The rise of flights and therefore passengers has given the need for this airport to have a third terminal, capable of accommodating more passengers than before, having always in mind the best experience possible. Most of its flights come from the UK and from some countries belonging to the European Union.
The Andalusian spirit is strong in Malagasy cuisine - the finest selection of wines combined with plates containing the most tender meats alongside well-condimented side dishes that can go from fresh salads to delicious tortillas or pasta.
Everyone, or at least a good majority, enjoy having a drink after a good meal and Málaga has well-harmonized places that can offer you not just great cocktails but amazing environments. Take a look at our suggestions both for restaurants and for places to stay in Málaga nightlife:
Málaga is connected to Costa del Sol, a coast bathed by the Mediterranean Sea, which means that like any Mediterranean area it is hot in the Summer and not too cold during Winter. The hottest months are July and August, with temperatures that can go up to 30ºC. As for cold months, January is definitely the coldest month, rounding 17ºC during the day and 7ºC in night time. However, the sun is present in the skies most of the time so you should not feel the typical Winter breeze.
It may come as a surprise to you, but Málaga is Andaluzia's fashion capital. For instance, every September the Larios Street hosts Málaga Fashion Week, which has Europe's longest catwalk, extending itself for more than 300 meters. As a consequence of that, the city equipped itself with multiple shopping malls spreaded in almost every neighbourhood. As you will certainly see, the people from Málaga are always paying attention to the latest trends! Here are some of the options they have to inspire themselves:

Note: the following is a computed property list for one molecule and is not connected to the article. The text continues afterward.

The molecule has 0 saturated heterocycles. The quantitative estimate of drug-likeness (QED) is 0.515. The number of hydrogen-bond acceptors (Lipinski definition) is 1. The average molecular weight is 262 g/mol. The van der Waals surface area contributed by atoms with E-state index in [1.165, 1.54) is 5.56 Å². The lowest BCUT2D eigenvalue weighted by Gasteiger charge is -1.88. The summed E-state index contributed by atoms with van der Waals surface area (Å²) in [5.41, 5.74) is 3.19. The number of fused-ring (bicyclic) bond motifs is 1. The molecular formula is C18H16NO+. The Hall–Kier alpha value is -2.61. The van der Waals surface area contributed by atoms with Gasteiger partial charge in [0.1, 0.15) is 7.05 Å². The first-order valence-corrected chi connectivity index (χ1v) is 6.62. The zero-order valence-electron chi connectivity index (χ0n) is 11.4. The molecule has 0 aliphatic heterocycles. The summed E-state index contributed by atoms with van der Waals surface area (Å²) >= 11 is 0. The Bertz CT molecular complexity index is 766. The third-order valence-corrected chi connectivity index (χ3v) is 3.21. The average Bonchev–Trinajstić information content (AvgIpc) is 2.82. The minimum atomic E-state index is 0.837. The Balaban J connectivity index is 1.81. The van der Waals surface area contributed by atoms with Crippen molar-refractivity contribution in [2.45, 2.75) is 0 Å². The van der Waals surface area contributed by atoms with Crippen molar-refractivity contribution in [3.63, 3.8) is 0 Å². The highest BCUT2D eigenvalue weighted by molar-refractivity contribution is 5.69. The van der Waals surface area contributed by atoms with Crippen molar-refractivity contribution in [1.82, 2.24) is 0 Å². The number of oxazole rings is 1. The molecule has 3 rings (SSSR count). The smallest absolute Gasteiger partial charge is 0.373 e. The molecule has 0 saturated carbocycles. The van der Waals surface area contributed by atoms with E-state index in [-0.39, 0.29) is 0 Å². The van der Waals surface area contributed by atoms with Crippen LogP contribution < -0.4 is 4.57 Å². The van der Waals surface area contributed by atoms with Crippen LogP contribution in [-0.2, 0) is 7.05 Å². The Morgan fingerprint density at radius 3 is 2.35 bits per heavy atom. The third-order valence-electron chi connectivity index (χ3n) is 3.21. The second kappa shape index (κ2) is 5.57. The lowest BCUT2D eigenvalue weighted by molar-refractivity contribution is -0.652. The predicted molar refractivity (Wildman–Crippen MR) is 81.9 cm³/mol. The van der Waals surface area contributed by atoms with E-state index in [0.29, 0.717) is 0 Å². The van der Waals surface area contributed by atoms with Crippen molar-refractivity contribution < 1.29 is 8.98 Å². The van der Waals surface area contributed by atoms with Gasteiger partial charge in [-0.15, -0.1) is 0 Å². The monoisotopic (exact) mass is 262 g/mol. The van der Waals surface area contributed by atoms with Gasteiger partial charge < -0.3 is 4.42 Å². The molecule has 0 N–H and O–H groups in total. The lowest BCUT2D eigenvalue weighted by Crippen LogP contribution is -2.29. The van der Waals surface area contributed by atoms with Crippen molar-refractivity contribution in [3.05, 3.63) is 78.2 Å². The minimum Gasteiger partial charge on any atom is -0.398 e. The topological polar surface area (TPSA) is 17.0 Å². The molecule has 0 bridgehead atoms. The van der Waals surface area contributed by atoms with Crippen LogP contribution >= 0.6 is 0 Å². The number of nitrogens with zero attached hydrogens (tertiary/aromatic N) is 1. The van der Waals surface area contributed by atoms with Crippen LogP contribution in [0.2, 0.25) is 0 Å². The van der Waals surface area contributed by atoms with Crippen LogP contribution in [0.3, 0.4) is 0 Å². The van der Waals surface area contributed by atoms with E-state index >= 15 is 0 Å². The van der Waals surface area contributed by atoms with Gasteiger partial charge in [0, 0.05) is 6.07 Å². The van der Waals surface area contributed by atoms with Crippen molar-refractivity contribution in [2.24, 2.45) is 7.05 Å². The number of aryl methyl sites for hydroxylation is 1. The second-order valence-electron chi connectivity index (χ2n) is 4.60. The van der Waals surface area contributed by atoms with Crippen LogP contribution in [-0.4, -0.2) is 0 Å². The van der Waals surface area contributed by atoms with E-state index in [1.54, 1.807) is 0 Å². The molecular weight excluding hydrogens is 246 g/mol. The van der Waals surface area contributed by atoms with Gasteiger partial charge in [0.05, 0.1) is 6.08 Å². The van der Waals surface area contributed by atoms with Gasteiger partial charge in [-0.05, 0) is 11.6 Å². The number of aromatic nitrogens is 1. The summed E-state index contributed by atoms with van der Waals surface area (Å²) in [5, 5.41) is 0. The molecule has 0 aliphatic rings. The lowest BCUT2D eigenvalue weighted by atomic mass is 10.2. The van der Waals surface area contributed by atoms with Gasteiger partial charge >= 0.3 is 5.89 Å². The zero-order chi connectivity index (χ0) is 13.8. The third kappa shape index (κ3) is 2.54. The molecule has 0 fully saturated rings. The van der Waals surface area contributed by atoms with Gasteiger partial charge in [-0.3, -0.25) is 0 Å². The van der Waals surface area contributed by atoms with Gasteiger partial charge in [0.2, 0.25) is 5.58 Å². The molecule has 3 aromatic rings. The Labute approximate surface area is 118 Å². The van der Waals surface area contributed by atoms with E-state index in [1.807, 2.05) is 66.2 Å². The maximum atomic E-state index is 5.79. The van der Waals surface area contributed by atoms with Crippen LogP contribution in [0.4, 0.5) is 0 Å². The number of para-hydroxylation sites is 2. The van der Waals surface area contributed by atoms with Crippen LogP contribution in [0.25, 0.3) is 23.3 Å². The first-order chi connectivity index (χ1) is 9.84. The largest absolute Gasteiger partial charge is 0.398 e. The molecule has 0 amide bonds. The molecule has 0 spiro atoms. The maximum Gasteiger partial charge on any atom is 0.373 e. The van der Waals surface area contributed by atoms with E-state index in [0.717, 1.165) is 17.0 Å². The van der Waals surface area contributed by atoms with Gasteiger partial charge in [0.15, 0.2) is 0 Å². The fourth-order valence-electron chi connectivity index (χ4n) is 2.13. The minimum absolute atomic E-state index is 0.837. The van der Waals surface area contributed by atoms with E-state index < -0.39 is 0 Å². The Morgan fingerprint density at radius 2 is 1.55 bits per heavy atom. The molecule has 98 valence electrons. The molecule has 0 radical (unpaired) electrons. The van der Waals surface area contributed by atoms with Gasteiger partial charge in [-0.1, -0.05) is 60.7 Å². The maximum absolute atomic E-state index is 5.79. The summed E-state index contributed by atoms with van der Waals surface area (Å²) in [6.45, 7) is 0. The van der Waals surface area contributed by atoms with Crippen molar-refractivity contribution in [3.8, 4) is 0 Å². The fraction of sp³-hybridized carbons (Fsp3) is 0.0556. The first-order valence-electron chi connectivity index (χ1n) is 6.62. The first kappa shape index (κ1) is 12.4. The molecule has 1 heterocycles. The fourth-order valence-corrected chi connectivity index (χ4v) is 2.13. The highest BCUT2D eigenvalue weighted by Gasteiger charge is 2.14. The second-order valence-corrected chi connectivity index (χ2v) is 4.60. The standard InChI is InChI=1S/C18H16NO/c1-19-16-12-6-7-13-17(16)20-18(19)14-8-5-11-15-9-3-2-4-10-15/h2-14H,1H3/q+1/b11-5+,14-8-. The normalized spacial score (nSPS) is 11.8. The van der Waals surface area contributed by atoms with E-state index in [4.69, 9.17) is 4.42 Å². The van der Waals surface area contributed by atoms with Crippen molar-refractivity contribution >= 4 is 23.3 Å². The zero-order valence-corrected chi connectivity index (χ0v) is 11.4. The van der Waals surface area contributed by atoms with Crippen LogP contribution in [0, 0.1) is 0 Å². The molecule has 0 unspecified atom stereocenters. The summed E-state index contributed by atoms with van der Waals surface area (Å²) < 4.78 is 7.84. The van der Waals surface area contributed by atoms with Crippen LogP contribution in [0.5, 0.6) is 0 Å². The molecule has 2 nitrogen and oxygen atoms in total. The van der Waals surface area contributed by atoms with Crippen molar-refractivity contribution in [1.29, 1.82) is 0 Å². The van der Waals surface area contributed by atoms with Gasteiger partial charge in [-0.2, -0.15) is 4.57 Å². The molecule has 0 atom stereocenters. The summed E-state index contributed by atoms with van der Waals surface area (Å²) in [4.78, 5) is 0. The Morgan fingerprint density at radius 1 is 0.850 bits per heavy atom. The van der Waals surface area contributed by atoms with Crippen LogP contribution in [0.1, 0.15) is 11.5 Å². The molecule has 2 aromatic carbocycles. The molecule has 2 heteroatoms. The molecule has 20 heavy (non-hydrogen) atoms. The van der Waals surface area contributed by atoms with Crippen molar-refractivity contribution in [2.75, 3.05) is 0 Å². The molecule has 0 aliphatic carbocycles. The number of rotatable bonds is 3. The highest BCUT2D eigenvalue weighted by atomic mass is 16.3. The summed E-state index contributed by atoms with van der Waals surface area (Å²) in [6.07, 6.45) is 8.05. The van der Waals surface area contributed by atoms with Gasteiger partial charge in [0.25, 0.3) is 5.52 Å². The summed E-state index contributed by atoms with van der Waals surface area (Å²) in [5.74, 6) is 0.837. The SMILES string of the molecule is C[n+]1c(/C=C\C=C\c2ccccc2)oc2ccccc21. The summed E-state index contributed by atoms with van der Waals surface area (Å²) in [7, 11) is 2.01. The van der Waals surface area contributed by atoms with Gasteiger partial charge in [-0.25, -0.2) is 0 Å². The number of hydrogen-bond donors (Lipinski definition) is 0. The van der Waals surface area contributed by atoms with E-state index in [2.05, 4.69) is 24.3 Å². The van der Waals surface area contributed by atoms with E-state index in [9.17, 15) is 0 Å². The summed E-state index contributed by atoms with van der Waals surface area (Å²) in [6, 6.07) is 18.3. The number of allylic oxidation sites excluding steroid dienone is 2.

The city is very accessible by bus. The EMT (Empresa Malagueña de Transportes) have extensive lines that can take you anywhere in the city. Most of the stops are located near the main neighbourhoods and centre of the city. Not just around the city but Málaga also have buses to other Spanish cities. You can check all of the options here.
The train is also a valid option, as it can take you from the airport to any part of the city. It has two lines, one coming from Fuengirola (C-1) and the other coming from Álora (C-2). You can check the map of the city's train service.
Like Seville, another Andalusian city, Málaga is very pleasant to explore by bicycle. You can rent a bike in the many kiosks of the city.
This is one of the main reasons why you should have a property in Málaga: you are very close to stunning beaches! The nearest from Málaga is the famous Malagueta beach, as it is very reachable by foot. Right after Malagueta, you have the beach of La Caleta, which is also gorgeous. If you like to explore the surroundings of the cities, we advise you to reach Bajondillo beach. It is very wide, plenty of space for you to guarantee the required social distancing during the pandemic management.
Near Torremolinos, which is a municipality near Málaga, you can find Carihuela, a fishing village that is very well known for excellent restaurants but also for the beach. Come and see for yourself - have a swim to open your appetite!